Photographs by Miroslav Tichy.
328 pp., 364 illustrations, 8½x12¾".
Few stories in the history of photography are as astonishing and compelling as that of the octogenarian Czech
photographer Miroslav Tichý. With crude homemade cameras fashioned out of cardboard and duct tape, Tichý took
several thousand pictures of the women of his Moravian hometown of Kyjov throughout the 1960s and ’70s. These
pictures of women going about their daily business are at once banal and extraordinary, transforming the ordinary
moments of work and leisure into small epiphanies. Blurred and off-kilter, his photographs have a striking
contemporaneity, resembling the early paintings of Gerhard Richter or the photographs of Sigmar Polke. Printed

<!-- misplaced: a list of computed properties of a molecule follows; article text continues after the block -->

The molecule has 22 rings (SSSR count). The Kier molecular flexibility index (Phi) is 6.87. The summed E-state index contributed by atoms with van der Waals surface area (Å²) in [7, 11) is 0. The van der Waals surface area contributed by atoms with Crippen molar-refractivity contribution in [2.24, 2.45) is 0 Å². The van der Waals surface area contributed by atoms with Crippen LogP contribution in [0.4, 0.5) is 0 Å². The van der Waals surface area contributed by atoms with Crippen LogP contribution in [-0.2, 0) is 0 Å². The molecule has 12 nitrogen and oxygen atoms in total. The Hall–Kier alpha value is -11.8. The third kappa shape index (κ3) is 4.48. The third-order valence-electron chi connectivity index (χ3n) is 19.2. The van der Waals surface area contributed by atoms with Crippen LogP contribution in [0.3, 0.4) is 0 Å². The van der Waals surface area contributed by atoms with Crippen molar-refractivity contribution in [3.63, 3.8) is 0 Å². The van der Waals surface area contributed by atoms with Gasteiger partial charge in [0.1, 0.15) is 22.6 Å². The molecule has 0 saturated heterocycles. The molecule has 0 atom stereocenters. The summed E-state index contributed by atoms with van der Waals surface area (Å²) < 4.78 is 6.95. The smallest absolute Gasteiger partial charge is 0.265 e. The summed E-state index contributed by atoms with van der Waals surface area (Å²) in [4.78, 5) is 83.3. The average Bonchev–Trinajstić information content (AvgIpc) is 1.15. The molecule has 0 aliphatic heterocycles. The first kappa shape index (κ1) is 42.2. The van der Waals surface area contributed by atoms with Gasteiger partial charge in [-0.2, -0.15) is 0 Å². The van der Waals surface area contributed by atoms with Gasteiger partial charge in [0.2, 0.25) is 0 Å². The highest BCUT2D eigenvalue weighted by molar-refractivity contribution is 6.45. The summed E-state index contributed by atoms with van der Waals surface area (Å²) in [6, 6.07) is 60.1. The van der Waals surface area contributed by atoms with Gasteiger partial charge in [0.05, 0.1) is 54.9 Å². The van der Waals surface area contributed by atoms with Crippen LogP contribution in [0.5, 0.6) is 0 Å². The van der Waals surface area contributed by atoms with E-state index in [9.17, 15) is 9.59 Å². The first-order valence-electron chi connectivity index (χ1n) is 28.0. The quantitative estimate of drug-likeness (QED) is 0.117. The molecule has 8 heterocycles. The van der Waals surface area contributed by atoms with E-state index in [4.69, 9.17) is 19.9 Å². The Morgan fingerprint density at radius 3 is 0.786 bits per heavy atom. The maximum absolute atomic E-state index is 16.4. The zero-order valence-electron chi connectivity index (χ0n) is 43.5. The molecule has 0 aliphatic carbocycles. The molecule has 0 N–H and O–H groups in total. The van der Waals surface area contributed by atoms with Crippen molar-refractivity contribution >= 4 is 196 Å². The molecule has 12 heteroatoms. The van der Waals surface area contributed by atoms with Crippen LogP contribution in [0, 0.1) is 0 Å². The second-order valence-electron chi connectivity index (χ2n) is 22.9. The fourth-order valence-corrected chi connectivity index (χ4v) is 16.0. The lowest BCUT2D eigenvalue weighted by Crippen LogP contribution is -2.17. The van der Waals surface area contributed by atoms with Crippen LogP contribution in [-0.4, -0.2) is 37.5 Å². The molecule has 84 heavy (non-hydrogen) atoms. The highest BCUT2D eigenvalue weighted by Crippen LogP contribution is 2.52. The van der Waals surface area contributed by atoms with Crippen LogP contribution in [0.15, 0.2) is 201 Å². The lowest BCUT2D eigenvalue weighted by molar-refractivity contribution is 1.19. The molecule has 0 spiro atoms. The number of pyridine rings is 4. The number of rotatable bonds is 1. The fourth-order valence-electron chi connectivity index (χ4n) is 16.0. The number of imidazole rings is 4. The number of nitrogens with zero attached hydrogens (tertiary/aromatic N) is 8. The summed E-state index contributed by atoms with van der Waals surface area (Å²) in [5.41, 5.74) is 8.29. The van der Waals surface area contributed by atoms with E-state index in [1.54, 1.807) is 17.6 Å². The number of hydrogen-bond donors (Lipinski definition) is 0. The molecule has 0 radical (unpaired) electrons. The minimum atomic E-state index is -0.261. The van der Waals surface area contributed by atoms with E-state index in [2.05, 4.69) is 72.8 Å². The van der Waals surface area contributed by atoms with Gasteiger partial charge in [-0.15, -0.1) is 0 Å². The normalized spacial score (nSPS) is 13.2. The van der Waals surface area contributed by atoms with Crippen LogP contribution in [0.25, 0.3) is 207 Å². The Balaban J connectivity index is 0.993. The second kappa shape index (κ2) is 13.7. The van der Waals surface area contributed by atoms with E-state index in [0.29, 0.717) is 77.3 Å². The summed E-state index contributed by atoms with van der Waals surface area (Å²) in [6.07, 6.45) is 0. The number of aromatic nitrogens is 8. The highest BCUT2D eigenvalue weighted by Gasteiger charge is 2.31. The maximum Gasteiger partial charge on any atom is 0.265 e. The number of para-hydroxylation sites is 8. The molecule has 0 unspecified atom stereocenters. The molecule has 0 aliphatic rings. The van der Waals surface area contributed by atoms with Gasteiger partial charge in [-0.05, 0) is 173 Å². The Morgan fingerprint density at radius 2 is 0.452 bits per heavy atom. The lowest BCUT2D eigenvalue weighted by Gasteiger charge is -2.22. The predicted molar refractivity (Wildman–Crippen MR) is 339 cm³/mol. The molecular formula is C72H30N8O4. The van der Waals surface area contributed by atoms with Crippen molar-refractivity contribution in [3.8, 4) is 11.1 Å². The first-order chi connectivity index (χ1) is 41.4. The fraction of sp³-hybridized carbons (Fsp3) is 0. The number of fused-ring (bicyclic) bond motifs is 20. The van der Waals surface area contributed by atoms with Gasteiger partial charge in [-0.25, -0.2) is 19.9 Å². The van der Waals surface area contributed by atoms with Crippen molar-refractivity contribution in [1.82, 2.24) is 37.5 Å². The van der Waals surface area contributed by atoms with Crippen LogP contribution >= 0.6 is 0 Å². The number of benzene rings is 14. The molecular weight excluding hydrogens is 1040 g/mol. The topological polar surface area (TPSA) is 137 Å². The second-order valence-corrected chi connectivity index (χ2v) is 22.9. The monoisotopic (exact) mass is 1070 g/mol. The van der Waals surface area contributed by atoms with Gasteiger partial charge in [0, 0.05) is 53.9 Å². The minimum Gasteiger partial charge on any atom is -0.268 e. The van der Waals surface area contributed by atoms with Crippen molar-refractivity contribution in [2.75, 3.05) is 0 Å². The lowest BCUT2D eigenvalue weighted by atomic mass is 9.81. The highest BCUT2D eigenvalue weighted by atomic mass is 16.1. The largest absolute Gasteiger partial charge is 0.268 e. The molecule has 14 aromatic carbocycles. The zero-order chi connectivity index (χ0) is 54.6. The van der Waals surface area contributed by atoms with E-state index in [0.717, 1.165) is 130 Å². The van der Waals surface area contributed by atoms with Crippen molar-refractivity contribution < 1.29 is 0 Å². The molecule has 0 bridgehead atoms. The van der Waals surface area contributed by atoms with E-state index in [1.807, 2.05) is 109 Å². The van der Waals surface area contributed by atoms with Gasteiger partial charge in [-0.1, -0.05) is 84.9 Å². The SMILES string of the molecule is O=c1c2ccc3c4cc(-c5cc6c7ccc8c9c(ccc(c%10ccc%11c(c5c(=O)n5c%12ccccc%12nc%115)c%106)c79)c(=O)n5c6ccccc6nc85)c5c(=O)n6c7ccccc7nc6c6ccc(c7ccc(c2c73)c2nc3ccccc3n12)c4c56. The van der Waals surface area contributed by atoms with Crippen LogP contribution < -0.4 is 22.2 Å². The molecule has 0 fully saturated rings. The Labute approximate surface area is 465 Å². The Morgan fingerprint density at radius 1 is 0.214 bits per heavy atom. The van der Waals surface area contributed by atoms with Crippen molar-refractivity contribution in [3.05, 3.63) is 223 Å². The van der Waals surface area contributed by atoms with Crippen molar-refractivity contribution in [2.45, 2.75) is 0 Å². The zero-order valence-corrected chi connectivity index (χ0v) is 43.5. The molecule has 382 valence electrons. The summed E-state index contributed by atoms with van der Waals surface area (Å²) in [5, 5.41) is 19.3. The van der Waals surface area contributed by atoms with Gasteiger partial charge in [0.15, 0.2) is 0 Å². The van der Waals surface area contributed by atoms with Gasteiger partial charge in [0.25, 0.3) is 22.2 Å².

imperfectly and deliberately battered, they evince a surprisingly retrograde or even antimodernist feeling, which, in the
context of the Cold War atmosphere of provincial Czechoslovakia, just before and after the liberalizing moment of the
Prague Spring (1968), undoubtedly constituted a kind of oblique political provocation, a nose-thumbing response to
the progressive realist perfectionism of official Soviet culture.
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